Wednesday, November 06, 2002


* The Simonization of the Democratic Party. While the Democratic party certainly made some mistakes in this election, the 'solution' to the problem currently being voiced by the liberal faction is one destined to further marginalize the party. Folks tend to forget that Clinton was such a successful promoter of the Democratic party b/c he brought it to the center (towards the median voter) and enabled it to be competitive on a national level. What turned out to be a strategic blunder on message is being spun as a failure of the 'center-left' message of the moderate Democrats. California Republicans bought in to that same message (that they needed a conservative 'alternative' to Davis) in selecting Simon over Riordian (though Riordian certainly didn't help himself), and cost themselves the Governorship of the largest state in the union. If the Democrats make this same mistake, they won't have a chance next election cycle.

* The message of this mid-term election is that National Security is back as an election issue. "It's Terrorism, Stupid." could easily be the theme for the Republican gains this term. I'm not sure it is going to be a good wedge argument for the Dems to start staking out an 'alternative' position on the War (it certainly never helped them during the Cold War). The danger for the Dems is that the 'lesson' they take is the one mentioned above rather than that they simply failed to stake out a convincing alternative position on the economy.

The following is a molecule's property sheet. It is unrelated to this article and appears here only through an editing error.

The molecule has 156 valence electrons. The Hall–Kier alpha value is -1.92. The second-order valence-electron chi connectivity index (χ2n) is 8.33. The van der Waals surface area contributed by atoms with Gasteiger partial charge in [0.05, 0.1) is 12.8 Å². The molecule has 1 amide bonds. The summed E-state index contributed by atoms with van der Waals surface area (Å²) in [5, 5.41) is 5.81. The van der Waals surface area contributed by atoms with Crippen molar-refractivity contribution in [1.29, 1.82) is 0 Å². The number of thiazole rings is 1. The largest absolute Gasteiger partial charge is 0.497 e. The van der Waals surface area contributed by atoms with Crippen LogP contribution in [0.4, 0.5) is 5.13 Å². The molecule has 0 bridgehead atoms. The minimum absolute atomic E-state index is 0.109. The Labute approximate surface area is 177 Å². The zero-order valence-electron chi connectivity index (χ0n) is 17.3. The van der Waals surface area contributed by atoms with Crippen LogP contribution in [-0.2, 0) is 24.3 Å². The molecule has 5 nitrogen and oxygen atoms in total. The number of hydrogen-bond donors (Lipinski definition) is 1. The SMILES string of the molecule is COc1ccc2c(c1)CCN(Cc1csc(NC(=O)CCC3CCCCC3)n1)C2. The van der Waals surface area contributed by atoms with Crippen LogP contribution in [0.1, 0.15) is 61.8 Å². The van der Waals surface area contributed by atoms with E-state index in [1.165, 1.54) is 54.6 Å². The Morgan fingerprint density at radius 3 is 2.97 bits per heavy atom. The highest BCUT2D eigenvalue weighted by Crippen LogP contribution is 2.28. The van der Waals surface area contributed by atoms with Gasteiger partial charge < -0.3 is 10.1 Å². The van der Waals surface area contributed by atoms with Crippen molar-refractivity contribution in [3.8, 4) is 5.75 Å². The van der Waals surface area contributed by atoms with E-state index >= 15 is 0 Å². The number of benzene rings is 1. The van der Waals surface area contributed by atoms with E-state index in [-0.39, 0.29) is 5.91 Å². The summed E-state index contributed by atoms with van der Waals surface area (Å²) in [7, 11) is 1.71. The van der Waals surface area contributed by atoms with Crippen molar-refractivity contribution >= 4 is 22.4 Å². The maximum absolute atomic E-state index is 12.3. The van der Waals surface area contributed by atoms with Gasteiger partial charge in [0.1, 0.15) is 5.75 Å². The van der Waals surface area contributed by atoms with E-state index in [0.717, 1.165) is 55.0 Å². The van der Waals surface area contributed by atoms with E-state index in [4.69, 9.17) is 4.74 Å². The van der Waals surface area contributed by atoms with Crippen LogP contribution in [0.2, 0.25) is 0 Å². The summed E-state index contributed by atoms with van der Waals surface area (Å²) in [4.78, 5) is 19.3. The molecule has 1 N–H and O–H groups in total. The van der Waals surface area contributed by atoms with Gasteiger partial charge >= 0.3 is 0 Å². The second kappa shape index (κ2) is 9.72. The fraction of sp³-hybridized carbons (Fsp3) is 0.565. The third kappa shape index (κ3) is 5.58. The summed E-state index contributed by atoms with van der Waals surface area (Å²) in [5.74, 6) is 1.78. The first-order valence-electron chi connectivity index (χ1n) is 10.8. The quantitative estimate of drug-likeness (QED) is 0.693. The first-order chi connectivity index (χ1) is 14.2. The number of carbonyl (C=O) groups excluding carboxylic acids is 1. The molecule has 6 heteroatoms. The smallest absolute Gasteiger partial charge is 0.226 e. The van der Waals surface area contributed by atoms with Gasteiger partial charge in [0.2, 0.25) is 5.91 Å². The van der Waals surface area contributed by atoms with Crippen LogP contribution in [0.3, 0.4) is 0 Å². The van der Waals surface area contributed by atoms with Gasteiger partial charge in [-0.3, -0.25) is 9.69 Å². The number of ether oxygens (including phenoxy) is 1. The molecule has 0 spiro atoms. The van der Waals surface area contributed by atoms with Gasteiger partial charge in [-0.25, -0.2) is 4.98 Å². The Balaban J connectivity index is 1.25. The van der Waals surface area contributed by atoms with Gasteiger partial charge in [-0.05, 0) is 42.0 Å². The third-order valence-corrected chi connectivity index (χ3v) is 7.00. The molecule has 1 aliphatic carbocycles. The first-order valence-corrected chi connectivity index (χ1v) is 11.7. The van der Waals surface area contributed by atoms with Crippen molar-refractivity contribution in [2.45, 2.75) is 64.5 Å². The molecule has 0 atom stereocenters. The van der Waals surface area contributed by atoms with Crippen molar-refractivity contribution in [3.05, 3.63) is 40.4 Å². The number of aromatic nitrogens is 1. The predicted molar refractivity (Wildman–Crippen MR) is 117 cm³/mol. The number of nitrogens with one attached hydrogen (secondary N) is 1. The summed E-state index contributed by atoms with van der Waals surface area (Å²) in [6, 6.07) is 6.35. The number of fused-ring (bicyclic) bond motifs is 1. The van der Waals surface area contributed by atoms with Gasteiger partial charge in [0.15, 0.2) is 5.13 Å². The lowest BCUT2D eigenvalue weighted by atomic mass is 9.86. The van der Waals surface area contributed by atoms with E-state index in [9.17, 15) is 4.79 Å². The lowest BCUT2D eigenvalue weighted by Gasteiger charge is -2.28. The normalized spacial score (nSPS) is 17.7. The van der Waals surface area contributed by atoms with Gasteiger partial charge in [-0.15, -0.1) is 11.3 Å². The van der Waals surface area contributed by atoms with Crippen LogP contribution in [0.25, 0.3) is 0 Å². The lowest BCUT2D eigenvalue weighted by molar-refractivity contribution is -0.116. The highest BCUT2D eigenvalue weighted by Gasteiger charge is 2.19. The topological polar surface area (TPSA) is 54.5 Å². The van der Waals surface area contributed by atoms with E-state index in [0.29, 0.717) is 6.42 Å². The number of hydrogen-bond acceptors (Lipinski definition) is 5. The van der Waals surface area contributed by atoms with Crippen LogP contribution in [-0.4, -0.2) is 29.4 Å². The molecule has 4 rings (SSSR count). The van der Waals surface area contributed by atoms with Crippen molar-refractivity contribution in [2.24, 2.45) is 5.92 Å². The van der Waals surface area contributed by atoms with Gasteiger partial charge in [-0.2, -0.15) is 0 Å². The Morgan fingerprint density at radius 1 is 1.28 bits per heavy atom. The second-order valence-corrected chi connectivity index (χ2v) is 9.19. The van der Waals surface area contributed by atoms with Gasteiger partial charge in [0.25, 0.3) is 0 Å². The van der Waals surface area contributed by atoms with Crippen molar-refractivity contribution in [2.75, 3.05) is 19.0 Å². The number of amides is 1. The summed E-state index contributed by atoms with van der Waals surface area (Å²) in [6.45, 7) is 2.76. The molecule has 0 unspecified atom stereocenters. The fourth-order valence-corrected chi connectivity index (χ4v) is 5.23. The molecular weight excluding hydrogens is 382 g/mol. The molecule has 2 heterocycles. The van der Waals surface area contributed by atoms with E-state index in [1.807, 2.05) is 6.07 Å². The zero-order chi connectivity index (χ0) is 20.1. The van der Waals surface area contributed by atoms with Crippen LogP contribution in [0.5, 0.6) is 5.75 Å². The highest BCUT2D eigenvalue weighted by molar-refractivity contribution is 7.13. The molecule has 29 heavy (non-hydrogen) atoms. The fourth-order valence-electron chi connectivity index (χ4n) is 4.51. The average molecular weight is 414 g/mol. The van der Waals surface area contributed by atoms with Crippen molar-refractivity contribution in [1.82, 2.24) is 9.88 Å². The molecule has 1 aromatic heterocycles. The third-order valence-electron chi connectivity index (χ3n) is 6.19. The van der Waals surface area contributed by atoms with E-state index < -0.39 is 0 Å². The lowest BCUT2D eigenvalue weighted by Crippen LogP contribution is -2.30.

* Along the same lines, a rising star in the Democratic Party and certainly a potential future player on the national scence is incomming Senator Mark Pryor. He askewed personal attack ads explicitly on Hutchinson...instead taking the more subtle approach of emphasizing his own family values (yes, fellow list members, it is not only Republicans that run on family values). He is an attractive, well-spoken candidate who presents a likeable image. I'd look for him to be a big player in Democratic presidential politics come 2008.

* Turnout. The Republicans certainly learned the lesson the Democrats taught them in 2000 on the importance of grassroots get-out-the-vote efforts. One explanation for the losses for the Dems is their failure to turn out the vote as well as they liked...but just as important was the ability of Republicans to turn out energized voters on the ground...something they have traditionally been unable to compete with the Democrats on.